The following four paragraphs (all in italics) are copied from the definitive book in English on Romanian dance, Romanian Traditional Dance by Anca Giurchescu with Sunni Bloland, 1995, Wild Flower Press, Mill Valley, CA. The first three paragraphs describe folk customs which may be extinct (or at least for which I can find no YouTube evidence), but are included to give context for the ritual described in the fourth paragraph, which YouTube evidence shows is very much alive.
The final passage rite in the life cycle is the funeral. Dancing in the funeral ceremony reinforces the ancient belief that death is a transition from this world to a world beyond – one which shares the same attributes as life on earth. The worlds of the living and the dead represent two dimensions in a universe in which indestructible bonds exist between ancestors and their descendents, according to this world view. The funeral ceremony has three distinct stages: parting, transition, and integration of the dead with their ancestors. (Van Gennep, A 1909). The parting is the period between the moment of death and the removal of the body from the house. In Transylvania, Moldavia, and Banat, wake dances take place during the three nights that the corpse is in the house. Performed during this period are dramatic masked plays, dances such as Chiperul, (the pepper) — an ancient ritual purification dance performed around a fire ( j. Vrancea) — and party games and dances from the common repertoire (Stahl, H. 1939 vol. II: A.G.and C. Ertescu, 1974). A humorous and crude dialogue in the style of commedia dell’arte ensue between the mourners and people masked as the devil, a priest, a doctor, a bride and groom, and, most significantly, an old man and woman. The latter two masks symbolize the presence of the family’s ancestors just as they do in the wedding ceremony. These dances are no longer performed for their original reasons but survive purely as diversion during the long nights of the wake. (Ertescu, C. 1968; Pop, M. and Ertescu, C. 1967).
The mourning period that follows coincides with the notion that the soul of the deceased takes a long journey before reaching his ancestral family in the world beyond. Dance is very important during this long transition period — the interval between the burial and the moment when mourning is allowed to cease, usually one year later. It used to begin with a men’s circle dance which was performed around the grave immediately after the body was interred. This virtually extinct ritual dance existed only in Banat, however. There it was believed that the circle of the dance provided magical protection for the dead against all harmful influences and wicked spirits which could possibly penetrate from the outside. For the living it magically neutralized the supposedly contagious effects of death by containing the dead in their graves.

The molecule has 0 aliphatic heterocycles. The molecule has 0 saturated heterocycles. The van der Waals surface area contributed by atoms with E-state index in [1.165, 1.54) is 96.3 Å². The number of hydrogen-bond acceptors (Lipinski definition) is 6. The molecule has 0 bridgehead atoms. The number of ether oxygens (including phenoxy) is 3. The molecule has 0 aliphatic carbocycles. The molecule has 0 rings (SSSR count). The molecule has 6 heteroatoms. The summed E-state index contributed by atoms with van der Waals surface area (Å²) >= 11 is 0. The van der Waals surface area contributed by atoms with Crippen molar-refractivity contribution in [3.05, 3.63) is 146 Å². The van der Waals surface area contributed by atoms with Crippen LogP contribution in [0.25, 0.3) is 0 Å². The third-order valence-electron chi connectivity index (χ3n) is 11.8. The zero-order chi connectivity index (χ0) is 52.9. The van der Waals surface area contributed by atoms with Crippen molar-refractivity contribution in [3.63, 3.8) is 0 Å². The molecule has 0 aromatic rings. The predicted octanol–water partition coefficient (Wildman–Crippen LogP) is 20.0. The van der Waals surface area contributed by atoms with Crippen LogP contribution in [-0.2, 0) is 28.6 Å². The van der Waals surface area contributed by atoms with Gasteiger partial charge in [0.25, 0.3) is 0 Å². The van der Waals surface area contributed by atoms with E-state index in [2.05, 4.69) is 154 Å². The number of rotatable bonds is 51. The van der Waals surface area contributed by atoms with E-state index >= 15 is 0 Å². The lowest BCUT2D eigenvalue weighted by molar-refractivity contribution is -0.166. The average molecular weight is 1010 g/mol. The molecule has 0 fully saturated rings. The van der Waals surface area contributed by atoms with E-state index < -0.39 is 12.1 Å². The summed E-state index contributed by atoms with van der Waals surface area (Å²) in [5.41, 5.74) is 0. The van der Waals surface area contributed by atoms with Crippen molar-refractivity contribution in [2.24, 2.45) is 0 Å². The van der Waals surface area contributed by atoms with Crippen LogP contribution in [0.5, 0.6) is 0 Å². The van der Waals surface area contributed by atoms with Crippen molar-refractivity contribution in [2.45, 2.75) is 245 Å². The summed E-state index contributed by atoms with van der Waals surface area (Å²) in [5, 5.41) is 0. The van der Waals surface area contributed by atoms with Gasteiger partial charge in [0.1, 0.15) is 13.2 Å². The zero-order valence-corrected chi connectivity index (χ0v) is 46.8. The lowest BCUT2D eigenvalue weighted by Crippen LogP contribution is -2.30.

The ritual dance slobozirea jocului (releasing dance) or desjelit (cease to mourn), also performed in Banat and Oltenia, mark both the end of the soul’s journey and its integration into the great family of ancestors in the world beyond. This in turn signals the cessation of mourning and the reintegration of mourners into the normal social life of the community. The person who wishes to end mourning must dance either a Brîu or a Hora according to a special ritual. This involves stepping three times in succession on a white handkerchief placed on the floor by a woman who has no deceased in her immediate family. This action has the function of purification and separation.
One particularly interesting custom is still practiced during the transition period even today — that of giving a dance as alms for the dead. (A. G. 1972). In Banat and Oltenia it is called Jocul de pomană, a local variant of Brîu or Hora. It is performed three weeks, six weeks, six months, and again one year after the burial, usually close in time to one of the major calendar holidays or on a wedding day. A candle trimmed with flowers and handkerchiefs is given by the family of the deceased to the dancer who leads the line (a relative of the deceased), a dancer in the middle, and the last dancer. Two bottles of plum brandy, ring-shaped cakes, as well as bouquets of flowers are shared by all participants. Having started the melody and having received money from the family to play a dance as an alms, the musicians stop and shout, “Be this dance as an alms for [the deceased person’s name]”. All present reply “Bogdaproste!” (God bless you). This call-response is repeated three times. The power of Jocul de pomană and the energy expended in its performance establishes a nexus with the deceased which is intended to offer him the same satisfactions and pleasures which he enjoyed on earth, thereby insuring their continuance in the hereafter. Lighted candles carried during the ritual are meant to signify the presence of the dead among the living.
The dances used for this custom are usually the most common dances of the area – the same used for weddings and other celebrations. For more current information on these customs, see https://eliznik.me.uk/2020/02/13/dancing-for-the-dead-joc-hora-de-pomana/
There is a significant ‘Vlach’ population in Serbian towns near the Romanian border. Though the title Joc de pomană and Hora de pomană are used in Serbia for this ritual, other titles also include Ora de pomana, Ora d’e pomana, Oro dje pomana, Kolo za mrtve, Kolo za pomen, Kolo za secanje, and Pomen kolo. I found 17 Serbian and 9 Romanian YouTubes, (plus many other YouTubes of Romanian performing and music groups) so considering the much smaller Serbian population, I’d say the custom is more alive among Serbian Vlachs.
All I could find was this documentary – Хорото на мъртвите (Документален филм) – The Dead’s Horo